KQED in San Francisco broadcast Judgment at Nuremberg this evening. I had never seen the whole thing before. (Werner Klemperer's chilling performance as an unrepentant Nazi is retroactively and unfortunately reduced by recollections of his later role as television's Colonel Klink.) At one point, the American prosecutor, Colonel Tad Lawson (played by Richard Widmark), is frustrated and angry over courtroom theatrics and the political pressure being applied to him. After a bout of drinking, he bursts out with a remarkable observation:
You know, there's one thing about Americans. We're not cut out to be occupiers. We're new at it, and we're not very good at it.Well, Colonel, we may not be so new at it now, but we're still not very good at it. This could be one of the consequences of having idiots plan an invasion. When Plan A (“greeted as liberators”) fails, Plan B is nowhere to be found. Unless you consider fumbling around while American troops and Iraqis continue to die constitutes a “plan.”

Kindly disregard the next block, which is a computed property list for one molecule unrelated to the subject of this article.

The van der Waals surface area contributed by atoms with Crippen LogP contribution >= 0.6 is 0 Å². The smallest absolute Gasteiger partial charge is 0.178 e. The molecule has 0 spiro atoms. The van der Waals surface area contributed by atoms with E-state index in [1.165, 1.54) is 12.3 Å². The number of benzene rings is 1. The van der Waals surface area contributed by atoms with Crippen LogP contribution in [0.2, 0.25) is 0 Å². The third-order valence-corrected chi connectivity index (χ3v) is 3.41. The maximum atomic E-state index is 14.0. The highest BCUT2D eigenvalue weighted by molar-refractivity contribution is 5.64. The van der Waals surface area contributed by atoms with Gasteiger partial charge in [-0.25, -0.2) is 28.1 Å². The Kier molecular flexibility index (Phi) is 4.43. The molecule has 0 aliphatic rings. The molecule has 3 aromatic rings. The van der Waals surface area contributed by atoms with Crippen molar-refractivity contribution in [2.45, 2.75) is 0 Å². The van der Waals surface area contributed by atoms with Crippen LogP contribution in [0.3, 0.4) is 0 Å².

You've hit the most disturbing feature of the current administration. Machiavellian, cynical plotting I can understand, if not support. I can even believe simple incompetence. But I find the bizarre stew of incipience passed off as cunning, of gleeful ignorance as dewiness, and profound brutality as patriotism unfathomable until recently I would have found it inconceivable.
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